Wednesday, November 16, 2011

Allen School in Chula Vista loses score on teacher cheating concerns

School loses score on teacher cheating concerns
Karen Kucher
Nov. 15, 2011

CHULA VISTA — The state didn’t issue a key academic performance score for a Chula Vista elementary school this year after several fifth-grade students told their homeroom teacher they had seen passages of the English language arts test material prior to taking the state exam.

Allen School, a 300-student school in the Chula Vista Elementary School District, reported the irregularity to the state Department of Education in May.

As a result, the school was not issued an Academic Performance Index or API score for 2011. The district did receive score information for individual students, classes and grade levels.

“It was brought to the attention of the principal there,” said district spokesman Anthony Millican. “It was dealt with swiftly and decisively.”

Millican said the teacher is no longer employed in the district. He said he couldn’t say anything more because it was a personnel matter.

“It is very unfortunate this was done. This is a very high achieving school and we are certain that they are continuing to make outstanding progress,” Millican said. “During this year’s (testing) we expect them to do extremely well.”

In 2010, the school scored 881 on its API. A score of 800 is a state goal.

News of the school’s testing irregularities were included in a Los Angeles Times story Sunday that found about three dozens teachers in the state were accused this year of cheating, making mistakes or engaging in other misconduct involving standardized achievement tests.

According to a report Chula Vista submitted to the state, the teacher said she used poor judgment by downloading test passages from the Internet to use for test preparation.

Millican said the school principal sent a letter to parents in late August telling them about the incident.

Friday, November 11, 2011

Sweetwater Union High School District pushes charter schools out of guaranteed SDSU admission

I looks like the charter schools are just going to have to do a really good job so that their students can get into SDSU without a special guarantee.

South Bay School Competition Heats Up
By Rory Devine and Sarah Grieco

Parents are up in arms about a policy change that could impact whether or not their children get a guaranteed admission to San Diego State University.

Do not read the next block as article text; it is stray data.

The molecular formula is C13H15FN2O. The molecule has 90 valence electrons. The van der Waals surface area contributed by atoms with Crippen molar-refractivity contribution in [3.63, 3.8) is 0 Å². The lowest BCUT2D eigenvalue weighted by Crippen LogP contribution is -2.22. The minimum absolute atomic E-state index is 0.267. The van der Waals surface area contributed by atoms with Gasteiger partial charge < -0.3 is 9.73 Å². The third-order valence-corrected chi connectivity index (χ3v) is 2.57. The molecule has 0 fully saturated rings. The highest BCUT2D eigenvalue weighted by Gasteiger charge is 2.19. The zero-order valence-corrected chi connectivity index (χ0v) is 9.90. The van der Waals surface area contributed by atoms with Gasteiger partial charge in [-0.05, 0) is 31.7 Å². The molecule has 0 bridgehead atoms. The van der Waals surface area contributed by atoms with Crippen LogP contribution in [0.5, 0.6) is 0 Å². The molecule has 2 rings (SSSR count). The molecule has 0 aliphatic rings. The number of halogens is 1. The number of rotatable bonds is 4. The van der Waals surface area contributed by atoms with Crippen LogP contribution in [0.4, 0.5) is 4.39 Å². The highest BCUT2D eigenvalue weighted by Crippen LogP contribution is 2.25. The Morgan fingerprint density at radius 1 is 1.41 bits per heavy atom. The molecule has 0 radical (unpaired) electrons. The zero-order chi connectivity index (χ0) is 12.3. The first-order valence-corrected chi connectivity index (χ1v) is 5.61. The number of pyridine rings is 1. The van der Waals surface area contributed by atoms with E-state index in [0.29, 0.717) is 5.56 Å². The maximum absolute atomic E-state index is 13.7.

The former policy used to be students who continuously went to Sweetwater Union High School District from 9th through 12th grade could take advantage of the district’s contract with SDSU for guaranteed admission.

With the change, students now have to attend Sweetwater Union High School District from 7th to 12th grade.

The Chula Vista Elementary School District said that change means middle school students in the five charter schools outside Sweetwater will lose the SDSU guarantee.

But the Sweetwater superintendent said the change is aimed at giving students more time to complete their A through G classes necessary to get into college.

“It's really, really, really important for all kids to get as many classes out of the way in the 7th and 8th grade as possible,” said Superintendent Ed Brand. “We're the only district that can do that because A to G has to be approved by UC and CSU … we've done that in our district charter schools haven't.”

The rationale is that by giving students more time to take their A through G classes, more students will complete them.

“It's Sweetwater's decision to make … we're definitely disappointed we don't really understand the rationale, but we want to continue to have a dialogue with Sweetwater about this issue,” said Matthew Tessier with the Chula Vista Elementary School District.

While charters may offer the A through G classes in middle school, those classes cannot be approved by University of California or California State University systems.